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Millennial Buyers Compare Car Buying Experience with Going to the Dentist


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I found this article in Dealer Magazine (a trade publication for New Car Dealers), and thought is was interesting....

 

 

Millennial Buyers Compare Car Buying Experience with Going to the Dentist

 

Dealers have to be ready to deal with every kind of buyer that is going to walk into their dealership. These include the buyer that doesn't have a clue what they want, to the buyer who knows everything. One buying group dealers need to keep track of is the Millennial buyers. These buyers are the tech-savvy generation of consumers that have grown up with the internet and are very comfortable with technology. Microsoft recently conducted a study of more than 1,100 Millennial (those aged 18-29) buyers and found this generation is disappointed with the technology capabilities of their dealers and potential vehicles.

 

The research was conducted to get a feeling for how the Millennial generation feels about the technology features and options offered in cars and how they use technology to research potential cars for purchase.

Here are some results of the study:

 

• Two-thirds (67 percent) of Millennials believe buying a car is one of the most intimidating purchases a person can make, and more than half (56 percent) classify negotiations with a salesperson as more painful than going to the dentist.

• Eighty-four percent of Millennials agree that having convenient Internet access in the dealership during the car buying experience would make the process seem more transparent and fair.

• More than a quarter (27 percent) say the technology they would most associate with cars today is a 1980s desktop computer or a typewriter, indicating that there is plenty of room for improved in-car technology in auto maker's future lines

 

The survey was conducted between April 6 and April 12, 2010 by Wakefield Research. About 1,100 people were surveyed via the internet.

 

Interesting to say the least. I have my doubts about the tech side of things. I would say the tech side of the electronics are far more than an 80's PC. These techie generation people also are the type to read something on the net and take it as gospel. That makes me believe that some of this story is hyped up for purposes of research and not actual general public interests.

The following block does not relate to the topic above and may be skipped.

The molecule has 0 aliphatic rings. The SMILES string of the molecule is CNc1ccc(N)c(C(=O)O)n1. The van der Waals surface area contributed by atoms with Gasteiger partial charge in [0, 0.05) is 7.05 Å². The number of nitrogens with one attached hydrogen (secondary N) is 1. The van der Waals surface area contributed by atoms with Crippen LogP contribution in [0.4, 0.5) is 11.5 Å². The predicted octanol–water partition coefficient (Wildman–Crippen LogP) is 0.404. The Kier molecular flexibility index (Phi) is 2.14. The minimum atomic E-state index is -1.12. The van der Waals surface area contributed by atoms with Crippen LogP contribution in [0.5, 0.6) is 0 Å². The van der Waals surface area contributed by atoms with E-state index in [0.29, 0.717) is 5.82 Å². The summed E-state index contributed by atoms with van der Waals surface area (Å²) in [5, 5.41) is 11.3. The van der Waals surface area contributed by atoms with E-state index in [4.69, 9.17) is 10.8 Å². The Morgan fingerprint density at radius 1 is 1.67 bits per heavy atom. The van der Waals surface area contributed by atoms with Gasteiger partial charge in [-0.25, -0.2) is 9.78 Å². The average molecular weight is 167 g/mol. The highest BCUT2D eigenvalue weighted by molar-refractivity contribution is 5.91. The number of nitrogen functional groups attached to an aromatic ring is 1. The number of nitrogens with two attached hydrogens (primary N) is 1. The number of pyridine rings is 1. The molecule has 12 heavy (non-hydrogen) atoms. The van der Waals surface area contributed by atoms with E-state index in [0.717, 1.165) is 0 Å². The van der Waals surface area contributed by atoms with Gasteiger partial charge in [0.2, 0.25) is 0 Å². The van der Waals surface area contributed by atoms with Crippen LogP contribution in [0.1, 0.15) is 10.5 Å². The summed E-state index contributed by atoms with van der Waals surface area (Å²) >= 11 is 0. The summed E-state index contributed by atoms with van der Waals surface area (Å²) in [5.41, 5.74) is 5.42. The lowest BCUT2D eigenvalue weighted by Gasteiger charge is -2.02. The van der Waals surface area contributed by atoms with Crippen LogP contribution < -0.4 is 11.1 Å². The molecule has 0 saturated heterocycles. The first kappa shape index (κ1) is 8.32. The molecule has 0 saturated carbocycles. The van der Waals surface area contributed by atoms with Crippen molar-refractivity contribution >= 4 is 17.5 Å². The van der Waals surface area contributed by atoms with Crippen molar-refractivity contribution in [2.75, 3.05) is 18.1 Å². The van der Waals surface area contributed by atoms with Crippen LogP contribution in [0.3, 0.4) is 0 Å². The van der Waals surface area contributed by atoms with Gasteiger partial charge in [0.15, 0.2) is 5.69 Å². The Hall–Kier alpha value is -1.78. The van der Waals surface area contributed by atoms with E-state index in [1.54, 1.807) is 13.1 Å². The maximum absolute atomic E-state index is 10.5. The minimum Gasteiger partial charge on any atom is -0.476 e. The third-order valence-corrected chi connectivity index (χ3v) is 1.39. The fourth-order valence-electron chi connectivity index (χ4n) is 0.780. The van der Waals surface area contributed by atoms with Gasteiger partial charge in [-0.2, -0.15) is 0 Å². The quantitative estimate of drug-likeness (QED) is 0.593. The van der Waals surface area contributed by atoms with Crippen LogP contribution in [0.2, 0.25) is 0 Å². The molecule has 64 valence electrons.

The part about buying a car is like going to the dentist... well, I could see that. If you look at it from the stand point of the consumer who is dealing with a salesperson who is out to sell you a car (or selling any other product) is only there to encourage you to buy. They may steer you to a vehicle that better fullfills your needs but in the long run... it's SELL, SELL, SELL.

 

I'd like to see a dealer have a veteran tech sell the car... now lets see what happens.

 

Here's a good example... The new "HEMI" dodge... it's fast, it's roomy, it's cool looking... it's got all the bells a whistles and it might be the car that you just gotta have. Oh but, did the salesman bother to tell you that the tuneup is costly, and that it doesn't neccessarly have platnium plugs... and on some models the tuneup is only good for 30k miles... I'll bet they ddn't tell the consumer that little fact.

 

So what sells the car... in my book it's the bells and whistles and the styling... along with a good sales staff.

 

Internet techies or not.... it's still the car that the consumer wants... that is until the truth of the designs come out during the maintenance and repair part of the purchase.

 

It would be different if the new owner had to sit down and was required to understand and follow the requirements involved in keeping their new ride in perfect shape. I find more and more people only want to start it up and drive... and don't even think that maintenance is something they shoud be concerned about.

 

But, as I've said before.... repairing and maintaining cars is counterproductive to the manufacuturers ability to sell cars.

 

It's something to think about.

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  • Have you checked out Joe's Latest Blog?

         5 comments
      I recently spoke with a friend of mine who owns a large general repair shop in the Midwest. His father founded the business in 1975. He was telling me that although he’s busy, he’s also very frustrated. When I probed him more about his frustrations, he said that it’s hard to find qualified technicians. My friend employs four technicians and is looking to hire two more. I then asked him, “How long does a technician last working for you.” He looked puzzled and replied, “I never really thought about that, but I can tell that except for one tech, most technicians don’t last working for me longer than a few years.”